Daljit Singh Arora took a Rs 2-lakh loan from a foreign bank when the Indian economy was still on a roll. Business at his automobile spare parts shop in Vashi near Mumbai was good and the fifty-something had no problems repaying his instalments for a couple of years. But once the financial crisis of 2008 hit, Arora began struggling to keep repaying. After a series of negotiations, he reached a settlement with his bank. On balance, it was a win-win for him although the bank got a raw deal.
Arora's bank wasn't alone.
About half a dozen foreign banks in India took big hits after 2008 when customers began defaulting on personal loans or credit card payments. Citibank, HSBC and Standard Chartered - which together account for over 60 per cent of total foreign banking assets in India - suffered significant losses in their consumer finance portfolio.
"This was our own creation and we paid the price for it in terms of the losses. The entire experience was a self-inflicted misadventure," says Pramit Jhaveri, CEO, Citibank India.
The crisis was a learning experience. Today, most foreign banks have cleaned up the mess
created by aggressive retail lending and are focusing on institutional business instead - the corporate advisory business, mergers and acquisitions, distribution of financial products such as mutual funds and insurance, and cross-selling of such products. Credit standards have improved, which has stopped further losses in loan accounts. With India still a key growth market, streamlined retail banking operations have helped banks return to profitability and stay ahead of the game despite the slowdown.
"Retail play for foreign banks will remain subdued, it will be cautious and calibrated," says Saswata Guha, Director-Financial Institutions at Fitch Ratings. Other experts agree. "Unlike many Indian banks, foreign ones have been quick in identifying stressed assets and made provision for their bad loans." says P.H. Ravikumar, Managing Director at Capri Global Capital.
HSBC India has reduced its exposure to consumer finance and moved out of segments such as unsecured loans, credit cards and personal loans in the retail segment. It has nearly written off over Rs 2,450 crore of bad debts from its balancesheet.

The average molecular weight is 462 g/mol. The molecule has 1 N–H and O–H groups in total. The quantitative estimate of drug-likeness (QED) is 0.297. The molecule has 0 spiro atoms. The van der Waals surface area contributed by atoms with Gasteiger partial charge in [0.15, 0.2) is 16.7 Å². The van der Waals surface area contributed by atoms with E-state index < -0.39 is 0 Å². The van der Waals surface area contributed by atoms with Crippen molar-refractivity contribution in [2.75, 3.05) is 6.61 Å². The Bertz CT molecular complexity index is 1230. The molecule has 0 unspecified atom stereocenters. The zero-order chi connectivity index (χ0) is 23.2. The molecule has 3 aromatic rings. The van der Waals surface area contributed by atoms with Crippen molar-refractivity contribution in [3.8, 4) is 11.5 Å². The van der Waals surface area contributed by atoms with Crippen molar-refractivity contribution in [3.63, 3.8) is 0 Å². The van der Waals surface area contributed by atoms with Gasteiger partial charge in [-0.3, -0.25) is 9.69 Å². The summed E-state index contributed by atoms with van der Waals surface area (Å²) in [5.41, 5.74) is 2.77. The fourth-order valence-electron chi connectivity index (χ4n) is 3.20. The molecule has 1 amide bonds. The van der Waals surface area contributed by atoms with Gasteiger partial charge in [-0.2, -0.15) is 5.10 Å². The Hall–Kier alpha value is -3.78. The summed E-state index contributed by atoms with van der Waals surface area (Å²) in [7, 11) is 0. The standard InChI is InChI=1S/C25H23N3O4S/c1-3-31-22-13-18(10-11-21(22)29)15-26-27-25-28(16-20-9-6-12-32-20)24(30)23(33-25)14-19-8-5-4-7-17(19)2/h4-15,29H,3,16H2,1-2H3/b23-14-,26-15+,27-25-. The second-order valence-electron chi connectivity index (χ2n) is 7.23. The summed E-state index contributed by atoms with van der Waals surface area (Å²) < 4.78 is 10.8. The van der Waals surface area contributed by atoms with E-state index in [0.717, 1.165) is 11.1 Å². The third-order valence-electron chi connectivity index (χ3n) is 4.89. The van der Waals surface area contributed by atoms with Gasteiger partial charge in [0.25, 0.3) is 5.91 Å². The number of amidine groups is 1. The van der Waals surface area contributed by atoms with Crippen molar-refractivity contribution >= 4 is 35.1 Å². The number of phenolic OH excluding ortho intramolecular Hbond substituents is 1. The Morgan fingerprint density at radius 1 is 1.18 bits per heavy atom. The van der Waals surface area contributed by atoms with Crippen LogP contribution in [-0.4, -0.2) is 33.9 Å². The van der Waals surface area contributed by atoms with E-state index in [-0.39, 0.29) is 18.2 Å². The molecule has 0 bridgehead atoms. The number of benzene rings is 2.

Deutsche Bank India has exited its credit card business as scalability was proving a challenge. Ravneet Gill, CEO of the bank, says its growth will come from transaction banking and mortgages. Citibank brought in close to Rs 1,150 crore in 2009/10 to address the specific needs of the unsecured middle market consumer finance market.
"The retail business is important for us, but we are not competing with State Bank of India," says HSBC India's Group General Manager and CEO Stuart Milne. "For us, retail is the mass affluent individuals for whom we offer mortgage loans, wealth management products and take deposits." Foreign banks have not abandoned retail, but have changed their approach to it. They have become more discerning and also look for a holistic relationship that meets the needs of customers. Milne says traditional banking is back in HSBC, and the focus is on credit quality and building long-term relationships.
Standard Chartered Bank has become more selective with personal loans in the retail segment. Its unsecured loan book now accounts for 15 per cent of its overall loans compared with a higher 20 per cent just before the crisis. "After the learning of 2008 and 2009, our approach has changed. Today, we only give unsecured loans (personal loans) to salaried people. The credit information bureau has also helped," says Sunil Kaushal, CEO of Standard Chartered Bank in India.
India has around 40 foreign banks
which account for about five per cent of total deposits and advances. They have around 330 branches across the country - in comparison, Indian banks have a network of 105,000 branches. The Reserve Bank of India's new rules relating to foreign banks are unlikely to change the overall banking landscape.
Experts say there may be few takers for the recent move to allow foreign banks to set up wholly-owned subsidiaries,
because of several regulatory restrictions. One of the biggest challenges is a regulatory environment that insists foreign banks earmark 40 per cent of their lending for the priority sector.
"The priority sector lending target of 40 per cent and the requirement of maintaining at least 25 per cent of all new branches in unbanked centres are formidable challenges," says Guha of Fitch Ratings. He adds that the new norms are not an incentive for foreign banks
as many state-run banks themselves are not able to meet the priority lending provisions.
Many foreign banks prefer to have a limited physical footprint. For example, Citibank's global strategy is to focus on 150 of the world's cities, nine of them in India. "Our business model, in terms of an operating model and a mindset, has always been to recognise that we have a small footprint. And the question is, can we afford to be here, and have a market share that is the size of our footprint? The answer is no," says Jhaveri, "There is no use replicating what someone with 4,000 branches is doing. We have to play to our own strengths."
In the end, the question before every foreign bank is: how quickly can the growth momentum come back? Most foreign banks are still optimistic India will bounce back to seven-eight cent growth levels. Until then, they will stick with the tried and tested.
(Follow the author on Twitter: @MaheshNayak)